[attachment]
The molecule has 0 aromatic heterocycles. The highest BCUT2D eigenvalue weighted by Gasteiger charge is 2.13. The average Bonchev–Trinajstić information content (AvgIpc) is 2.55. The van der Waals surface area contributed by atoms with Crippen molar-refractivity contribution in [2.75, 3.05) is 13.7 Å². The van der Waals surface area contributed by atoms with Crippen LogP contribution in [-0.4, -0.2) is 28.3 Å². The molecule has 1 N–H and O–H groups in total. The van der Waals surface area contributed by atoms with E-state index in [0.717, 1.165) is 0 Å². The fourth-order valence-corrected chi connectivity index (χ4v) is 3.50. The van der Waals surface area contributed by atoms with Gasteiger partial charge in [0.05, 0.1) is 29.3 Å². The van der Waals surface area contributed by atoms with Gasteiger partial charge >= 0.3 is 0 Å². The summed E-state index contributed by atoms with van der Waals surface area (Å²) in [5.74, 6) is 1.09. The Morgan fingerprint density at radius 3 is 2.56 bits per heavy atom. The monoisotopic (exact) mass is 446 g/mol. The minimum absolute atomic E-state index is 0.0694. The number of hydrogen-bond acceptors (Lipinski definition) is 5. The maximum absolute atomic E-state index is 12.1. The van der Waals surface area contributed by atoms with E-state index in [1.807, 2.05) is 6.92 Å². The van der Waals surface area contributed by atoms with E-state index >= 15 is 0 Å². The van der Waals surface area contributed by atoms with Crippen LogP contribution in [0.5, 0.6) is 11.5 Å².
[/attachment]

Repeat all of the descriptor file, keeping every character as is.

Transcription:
The molecule has 0 aromatic heterocycles. The highest BCUT2D eigenvalue weighted by Gasteiger charge is 2.13. The average Bonchev–Trinajstić information content (AvgIpc) is 2.55. The van der Waals surface area contributed by atoms with Crippen molar-refractivity contribution in [2.75, 3.05) is 13.7 Å². The van der Waals surface area contributed by atoms with Crippen LogP contribution in [-0.4, -0.2) is 28.3 Å². The molecule has 1 N–H and O–H groups in total. The van der Waals surface area contributed by atoms with E-state index in [0.717, 1.165) is 0 Å². The fourth-order valence-corrected chi connectivity index (χ4v) is 3.50. The van der Waals surface area contributed by atoms with Gasteiger partial charge in [0.05, 0.1) is 29.3 Å². The van der Waals surface area contributed by atoms with Gasteiger partial charge >= 0.3 is 0 Å². The summed E-state index contributed by atoms with van der Waals surface area (Å²) in [5.74, 6) is 1.09. The Morgan fingerprint density at radius 3 is 2.56 bits per heavy atom. The monoisotopic (exact) mass is 446 g/mol. The minimum absolute atomic E-state index is 0.0694. The number of hydrogen-bond acceptors (Lipinski definition) is 5. The maximum absolute atomic E-state index is 12.1. The van der Waals surface area contributed by atoms with E-state index in [1.807, 2.05) is 6.92 Å². The van der Waals surface area contributed by atoms with E-state index >= 15 is 0 Å². The van der Waals surface area contributed by atoms with Crippen LogP contribution in [0.5, 0.6) is 11.5 Å².